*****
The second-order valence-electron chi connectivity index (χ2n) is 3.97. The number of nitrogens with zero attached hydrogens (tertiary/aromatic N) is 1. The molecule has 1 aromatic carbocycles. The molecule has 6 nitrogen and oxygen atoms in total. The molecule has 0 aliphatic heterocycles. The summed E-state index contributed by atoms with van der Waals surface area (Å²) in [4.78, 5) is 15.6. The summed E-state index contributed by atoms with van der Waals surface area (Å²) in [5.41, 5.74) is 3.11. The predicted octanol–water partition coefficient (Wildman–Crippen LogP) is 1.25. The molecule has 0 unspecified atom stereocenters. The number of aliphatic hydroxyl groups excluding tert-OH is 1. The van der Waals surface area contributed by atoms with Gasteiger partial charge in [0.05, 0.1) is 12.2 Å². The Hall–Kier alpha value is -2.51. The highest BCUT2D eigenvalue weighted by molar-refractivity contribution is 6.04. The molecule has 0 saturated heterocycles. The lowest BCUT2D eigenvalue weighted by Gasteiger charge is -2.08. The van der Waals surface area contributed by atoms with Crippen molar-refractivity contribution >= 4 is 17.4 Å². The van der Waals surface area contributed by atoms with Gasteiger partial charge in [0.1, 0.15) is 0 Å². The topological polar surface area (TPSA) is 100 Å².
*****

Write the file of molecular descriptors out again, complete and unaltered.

The second-order valence-electron chi connectivity index (χ2n) is 3.97. The number of nitrogens with zero attached hydrogens (tertiary/aromatic N) is 1. The molecule has 1 aromatic carbocycles. The molecule has 6 nitrogen and oxygen atoms in total. The molecule has 0 aliphatic heterocycles. The summed E-state index contributed by atoms with van der Waals surface area (Å²) in [4.78, 5) is 15.6. The summed E-state index contributed by atoms with van der Waals surface area (Å²) in [5.41, 5.74) is 3.11. The predicted octanol–water partition coefficient (Wildman–Crippen LogP) is 1.25. The molecule has 0 unspecified atom stereocenters. The number of aliphatic hydroxyl groups excluding tert-OH is 1. The van der Waals surface area contributed by atoms with Gasteiger partial charge in [0.05, 0.1) is 12.2 Å². The Hall–Kier alpha value is -2.51. The highest BCUT2D eigenvalue weighted by molar-refractivity contribution is 6.04. The molecule has 0 saturated heterocycles. The lowest BCUT2D eigenvalue weighted by Gasteiger charge is -2.08. The van der Waals surface area contributed by atoms with Crippen molar-refractivity contribution >= 4 is 17.4 Å². The van der Waals surface area contributed by atoms with Gasteiger partial charge in [0.1, 0.15) is 0 Å². The topological polar surface area (TPSA) is 100 Å².